Forum for Science, Industry and Business

Sponsored by:     3M 
Search our Site:

 

The making and unmaking of stem-like, aggressive breast cancer cells

10.08.2012
Breast cancers that depend on the hormones estrogen and progesterone are susceptible to treatments targeting these hormones. Take away this dependence and you lose a valuable treatment option.
A University of Colorado Cancer Center study published as a featured article in the journal Oncogene shows how progesterone does just this – by suppressing a key microRNA, progestins return breast cancer cells to a stem-cell-like state in which they haven’t yet differentiated, and are thus more resistant to chemotherapies and more likely to carry a poor prognosis.

“The reason we were looking into the possible role of microRNAs in the dedifferentiation of breast cancer cells into this aggressive, chemo-resistant phenotype is that microRNAs tend to be good, druggable targets. Because one microRNA may regulate many genes involved in a cancerous signaling pathway, we hoped to find one target with many beneficial effects,” says Diana Cittelly, PhD, postdoctoral fellow at the CU Cancer Center and the paper’s first author. The study was a collaboration between the CU Cancer Center labs of Jennifer Richer, PhD, and Carol Sartorius, PhD.

Specifically, the study shows that progestins regulate miRNA-29 – a molecule that helps to decide which of a cell’s genes are and are not turned into proteins. This regulation of miRNA-29 creates a cascade that stimulates breast cancer cells to revert back to a stem-like state, marked by proteins CD44 and CK5. In animal models, these stem-like cells helped breast cancer evolve around the blockages of current treatments..

“We can manipulate this miRNA-29 in cell lines,” Cittelly says, “and we hope technology isn’t too far in the future that will allow us to deliver miRNA-29 in human cancers as well.”
Turn off the role of miRNA-29 and the hope is that breast cancers won’t be able to gain stem cell-like traits and lose their hormone dependence.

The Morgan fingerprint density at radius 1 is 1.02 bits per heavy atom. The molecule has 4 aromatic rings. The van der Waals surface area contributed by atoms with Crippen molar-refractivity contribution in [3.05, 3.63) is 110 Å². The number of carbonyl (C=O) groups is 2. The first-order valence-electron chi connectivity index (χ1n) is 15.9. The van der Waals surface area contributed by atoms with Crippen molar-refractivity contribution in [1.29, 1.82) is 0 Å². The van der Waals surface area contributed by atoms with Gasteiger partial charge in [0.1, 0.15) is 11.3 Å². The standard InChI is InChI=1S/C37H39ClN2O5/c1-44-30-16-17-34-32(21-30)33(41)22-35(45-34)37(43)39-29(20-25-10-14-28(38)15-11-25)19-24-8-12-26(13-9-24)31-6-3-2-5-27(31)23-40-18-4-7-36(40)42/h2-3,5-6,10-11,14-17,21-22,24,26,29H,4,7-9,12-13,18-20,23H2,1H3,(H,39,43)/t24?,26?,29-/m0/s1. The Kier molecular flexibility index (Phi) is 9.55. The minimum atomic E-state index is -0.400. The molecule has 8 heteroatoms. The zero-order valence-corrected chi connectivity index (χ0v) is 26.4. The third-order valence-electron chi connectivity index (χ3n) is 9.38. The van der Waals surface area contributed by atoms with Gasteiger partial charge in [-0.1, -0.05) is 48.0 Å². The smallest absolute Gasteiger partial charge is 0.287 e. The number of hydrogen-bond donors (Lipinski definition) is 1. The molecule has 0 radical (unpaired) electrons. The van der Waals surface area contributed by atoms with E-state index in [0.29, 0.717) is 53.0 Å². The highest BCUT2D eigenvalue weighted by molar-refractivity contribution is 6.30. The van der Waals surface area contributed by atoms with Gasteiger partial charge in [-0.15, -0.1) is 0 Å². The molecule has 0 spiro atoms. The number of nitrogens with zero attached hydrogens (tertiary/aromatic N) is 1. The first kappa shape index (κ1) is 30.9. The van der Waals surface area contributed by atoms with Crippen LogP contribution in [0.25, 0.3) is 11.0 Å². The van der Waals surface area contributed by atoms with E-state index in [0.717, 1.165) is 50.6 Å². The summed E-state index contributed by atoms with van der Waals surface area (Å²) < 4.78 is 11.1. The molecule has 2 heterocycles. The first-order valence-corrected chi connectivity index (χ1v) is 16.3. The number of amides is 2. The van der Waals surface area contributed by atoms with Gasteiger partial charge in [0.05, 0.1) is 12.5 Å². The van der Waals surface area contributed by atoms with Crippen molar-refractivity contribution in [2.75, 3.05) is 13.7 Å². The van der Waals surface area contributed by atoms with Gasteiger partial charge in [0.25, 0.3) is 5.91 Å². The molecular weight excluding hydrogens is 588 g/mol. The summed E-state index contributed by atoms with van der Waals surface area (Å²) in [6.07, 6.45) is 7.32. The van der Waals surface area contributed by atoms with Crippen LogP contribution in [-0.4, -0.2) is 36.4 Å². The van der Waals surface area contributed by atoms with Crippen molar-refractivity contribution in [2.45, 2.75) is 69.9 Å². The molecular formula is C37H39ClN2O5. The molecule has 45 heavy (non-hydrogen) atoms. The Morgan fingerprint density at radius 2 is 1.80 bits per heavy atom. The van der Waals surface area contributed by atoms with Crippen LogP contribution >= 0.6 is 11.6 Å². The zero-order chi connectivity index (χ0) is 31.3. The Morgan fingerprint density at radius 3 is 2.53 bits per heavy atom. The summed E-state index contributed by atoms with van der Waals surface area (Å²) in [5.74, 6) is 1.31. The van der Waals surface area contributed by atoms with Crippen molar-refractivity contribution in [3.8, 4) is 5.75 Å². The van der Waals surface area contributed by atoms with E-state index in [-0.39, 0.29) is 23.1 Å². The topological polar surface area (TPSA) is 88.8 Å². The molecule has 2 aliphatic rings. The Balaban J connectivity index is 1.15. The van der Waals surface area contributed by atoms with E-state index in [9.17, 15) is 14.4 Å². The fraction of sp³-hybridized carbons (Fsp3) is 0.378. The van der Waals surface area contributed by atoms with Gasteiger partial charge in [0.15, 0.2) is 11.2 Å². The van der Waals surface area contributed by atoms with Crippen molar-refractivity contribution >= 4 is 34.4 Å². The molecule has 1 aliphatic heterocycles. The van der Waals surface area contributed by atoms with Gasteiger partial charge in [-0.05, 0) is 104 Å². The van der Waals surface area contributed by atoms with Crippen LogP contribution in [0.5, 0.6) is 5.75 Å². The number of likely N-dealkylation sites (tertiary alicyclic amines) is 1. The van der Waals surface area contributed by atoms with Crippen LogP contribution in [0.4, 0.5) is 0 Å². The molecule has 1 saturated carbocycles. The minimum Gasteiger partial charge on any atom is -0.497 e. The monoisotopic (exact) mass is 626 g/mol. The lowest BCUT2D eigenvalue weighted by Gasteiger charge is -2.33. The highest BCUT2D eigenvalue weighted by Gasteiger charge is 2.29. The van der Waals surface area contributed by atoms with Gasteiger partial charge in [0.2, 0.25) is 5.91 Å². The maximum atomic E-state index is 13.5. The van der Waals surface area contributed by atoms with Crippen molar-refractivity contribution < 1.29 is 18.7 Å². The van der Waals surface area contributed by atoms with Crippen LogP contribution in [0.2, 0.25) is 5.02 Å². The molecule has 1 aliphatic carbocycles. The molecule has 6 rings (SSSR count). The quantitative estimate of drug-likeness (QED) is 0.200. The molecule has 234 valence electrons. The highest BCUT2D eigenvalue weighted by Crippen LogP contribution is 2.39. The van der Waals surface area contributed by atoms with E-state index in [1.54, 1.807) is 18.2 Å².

This work was supported by DOD BCRP Postdoctoral Fellowship W81XWH-11-1-0101 and DOD Idea Award BCRP W81XWH-11-1-0210.

Garth Sundem | EurekAlert!
Further information:
http://www.ucdenver.edu

More articles from Life Sciences:

nachricht Antibiotic resistances spread faster than so far thought
18.02.2019 | Helmholtz Zentrum München - Deutsches Forschungszentrum für Gesundheit und Umwelt

nachricht The Lypla1 Gene Impacts Obesity in a Sex-Specific Manner
18.02.2019 | Deutsches Zentrum für Diabetesforschung

All articles from Life Sciences >>>

The most recent press releases about innovation >>>

Die letzten 5 Focus-News des innovations-reports im Überblick:

Im Focus: Regensburg physicists watch electron transfer in a single molecule

For the first time, an international team of scientists based in Regensburg, Germany, has recorded the orbitals of single molecules in different charge states in a novel type of microscopy. The research findings are published under the title “Mapping orbital changes upon electron transfer with tunneling microscopy on insulators” in the prestigious journal “Nature”.

The building blocks of matter surrounding us are atoms and molecules. The properties of that matter, however, are often not set by these building blocks...

Im Focus: University of Konstanz gains new insights into the recent development of the human immune system

Scientists at the University of Konstanz identify fierce competition between the human immune system and bacterial pathogens

Cell biologists from the University of Konstanz shed light on a recent evolutionary process in the human immune system and publish their findings in the...

Im Focus: Transformation through Light

Laser physicists have taken snapshots of carbon molecules C₆₀ showing how they transform in intense infrared light

When carbon molecules C₆₀ are exposed to an intense infrared light, they change their ball-like structure to a more elongated version. This has now been...

Im Focus: Famous “sandpile model” shown to move like a traveling sand dune

Researchers at IST Austria find new property of important physical model. Results published in PNAS

The so-called Abelian sandpile model has been studied by scientists for more than 30 years to better understand a physical phenomenon called self-organized...

Im Focus: Cryo-force spectroscopy reveals the mechanical properties of DNA components

Physicists from the University of Basel have developed a new method to examine the elasticity and binding properties of DNA molecules on a surface at extremely low temperatures. With a combination of cryo-force spectroscopy and computer simulations, they were able to show that DNA molecules behave like a chain of small coil springs. The researchers reported their findings in Nature Communications.

DNA is not only a popular research topic because it contains the blueprint for life – it can also be used to produce tiny components for technical applications.

All Focus news of the innovation-report >>>

Anzeige

Anzeige

VideoLinks
Industry & Economy
Event News

Global Legal Hackathon at HAW Hamburg

11.02.2019 | Event News

The world of quantum chemistry meets in Heidelberg

30.01.2019 | Event News

Our digital society in 2040

16.01.2019 | Event News

 
Latest News

The Internet of Things: TU Graz researchers increase the dependability of smart systems

18.02.2019 | Interdisciplinary Research

Laser Processes for Multi-Functional Composites

18.02.2019 | Process Engineering

Scientists Create New Map of Brain’s Immune System

18.02.2019 | Studies and Analyses

VideoLinks
Science & Research
Overview of more VideoLinks >>>